Alumni News

Frozen Four

communications – April 10, 2013


We’ve all heard about dreams coming true, so do yourself a favor: turn on ESPN 2 Thursday, April 11th, at 4:30 pm and actually watch one come true for a change.

If you bleed Green, you can’t lose. Thursday’s opening semifinal round game of the NCAA Division I Men’s Hockey Tournament, aka the Frozen Four, will feature three–yes, that’s right, three–Deerfield Academy alums.

The tournament’s first game will feature former Big Green standouts Malcolm Lyles (’08), Antoine Laganiere (’09) and Alex Ward (’11), but they’re not all on the same side anymore. Lyles (’08) plays for UMass Lowell, while Antoine Laganiere (’09) and Alex Ward (’11) suit up for Yale. 

The matchup will guarantee that the Big Green will have at least one grad in Saturday night’s title game, as the winner of the Yale-Lowell game will take on the winner of Thursday night’s other semifinal round game between Quinnipiac and St. Cloud St. That game will also be televised on ESPN 2, beginning at 8 pm Saturday night’s title tilt will be televised on ESPN, beginning at 7 pm.

So, between 4:30 and 7 on Thursday afternoon and again on Saturday evening between 7 and 9:30 you can bet the phone will be off the hook and the “Do Not Disturb” sign will be on the doorknob of the Brendan Creagh residence. He has a vested interest in the proceedings. He’s the Deerfield Academy boys hockey coach and tutored all three players.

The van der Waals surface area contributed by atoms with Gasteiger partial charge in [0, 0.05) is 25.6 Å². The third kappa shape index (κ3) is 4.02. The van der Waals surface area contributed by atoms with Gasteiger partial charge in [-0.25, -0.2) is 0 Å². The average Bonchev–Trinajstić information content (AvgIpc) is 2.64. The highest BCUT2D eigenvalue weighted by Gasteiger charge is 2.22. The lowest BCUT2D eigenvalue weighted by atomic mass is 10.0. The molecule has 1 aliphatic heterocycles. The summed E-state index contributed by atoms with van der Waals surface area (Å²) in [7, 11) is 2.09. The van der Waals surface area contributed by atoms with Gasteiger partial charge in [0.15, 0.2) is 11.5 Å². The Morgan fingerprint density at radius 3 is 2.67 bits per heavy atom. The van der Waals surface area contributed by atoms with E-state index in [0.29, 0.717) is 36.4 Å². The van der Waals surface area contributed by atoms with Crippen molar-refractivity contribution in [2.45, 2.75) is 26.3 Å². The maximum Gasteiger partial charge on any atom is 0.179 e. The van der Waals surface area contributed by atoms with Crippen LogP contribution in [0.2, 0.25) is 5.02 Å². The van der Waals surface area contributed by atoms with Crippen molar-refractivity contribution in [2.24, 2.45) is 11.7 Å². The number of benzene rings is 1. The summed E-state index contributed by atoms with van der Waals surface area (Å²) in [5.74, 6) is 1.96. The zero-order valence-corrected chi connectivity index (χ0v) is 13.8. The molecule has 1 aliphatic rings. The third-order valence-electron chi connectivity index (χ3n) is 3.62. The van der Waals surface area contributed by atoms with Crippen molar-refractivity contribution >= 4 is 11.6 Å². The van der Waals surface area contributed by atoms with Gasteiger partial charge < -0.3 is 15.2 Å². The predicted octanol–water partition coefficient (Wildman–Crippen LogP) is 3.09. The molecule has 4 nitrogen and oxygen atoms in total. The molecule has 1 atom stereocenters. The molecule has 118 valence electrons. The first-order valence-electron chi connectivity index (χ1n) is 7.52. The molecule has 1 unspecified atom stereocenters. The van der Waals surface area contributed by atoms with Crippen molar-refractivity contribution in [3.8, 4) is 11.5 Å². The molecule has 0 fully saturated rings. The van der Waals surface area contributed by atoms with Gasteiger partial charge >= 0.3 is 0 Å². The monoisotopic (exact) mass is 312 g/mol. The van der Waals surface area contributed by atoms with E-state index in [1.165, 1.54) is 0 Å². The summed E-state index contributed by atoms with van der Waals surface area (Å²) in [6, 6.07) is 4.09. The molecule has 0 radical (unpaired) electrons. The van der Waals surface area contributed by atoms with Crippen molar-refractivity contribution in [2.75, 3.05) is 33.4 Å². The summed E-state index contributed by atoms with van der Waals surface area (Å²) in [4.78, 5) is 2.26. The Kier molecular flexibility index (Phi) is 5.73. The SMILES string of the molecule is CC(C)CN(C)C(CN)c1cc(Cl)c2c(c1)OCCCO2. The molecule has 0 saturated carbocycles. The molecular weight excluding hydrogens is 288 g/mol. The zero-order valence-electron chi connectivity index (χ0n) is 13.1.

“Having coached and having gotten to know these three young men so well will certainly make this a fun game to watch,” said Creagh, who, pledged neutrality as a fan. That promise will go out the window come Saturday night, however, as one or two of his former charges will have a chance to capture a national championship.

“I just couldn’t be happier for these guys,” added their former mentor. “All three were outstanding athletes but more than that, all three were real hard workers and this indeed is a great example of just where hard work can take you.”

“Making it to the Frozen Four is certainly something every college hockey player dreams about,” said Laganiere, who ranks third on the Bulldog scoring charts this season with 27 points on 14 goals and 13 assists. He finished fourth in scoring last season with 33 points and was the team’s second leading goal scorer as a junior with 19. “And making it even sweeter is the fact that being a senior, you certainly can’t wrap up your college career in a better way than this.”

For the former Deerfield standout, who chalked up 68 points in 58 games through two seasons with the Big Green, Laganiere knows first hand just how difficult it is to be among these last teams standing.

“We had some pretty good teams here at Yale during my freshman and sophomore seasons,” reflected Laganiere. “In fact, we made it to the Elite Eight level of the NCAA tournament both those year. Ironically, that’s as far as we would go though, as we lost both years to the eventual champions … Boston College then Minnesota Duluth.”

The Bulldogs, who enter Thursday’s encounter with a 20-12-3 record, “had some real ups and downs this season,” said Ward, who is the only walk-on to earn a spot on the Yale varsity roster during the seven years Keith Allain has spent as the Bulldogs head coach.

“In fact,” added Ward, who tallied 54 points in 68 games for the Big Green and was the recipient of the Deerfield Hockey Cup (MVP) in 2011 “our worst stretch of the entire season came during the ECAC playoffs … after beating St. Lawrence in the quarterfinals, we lost to Union (5-0) in the semifinals … then lost to Quinnipiac (3-0) in the consolation game.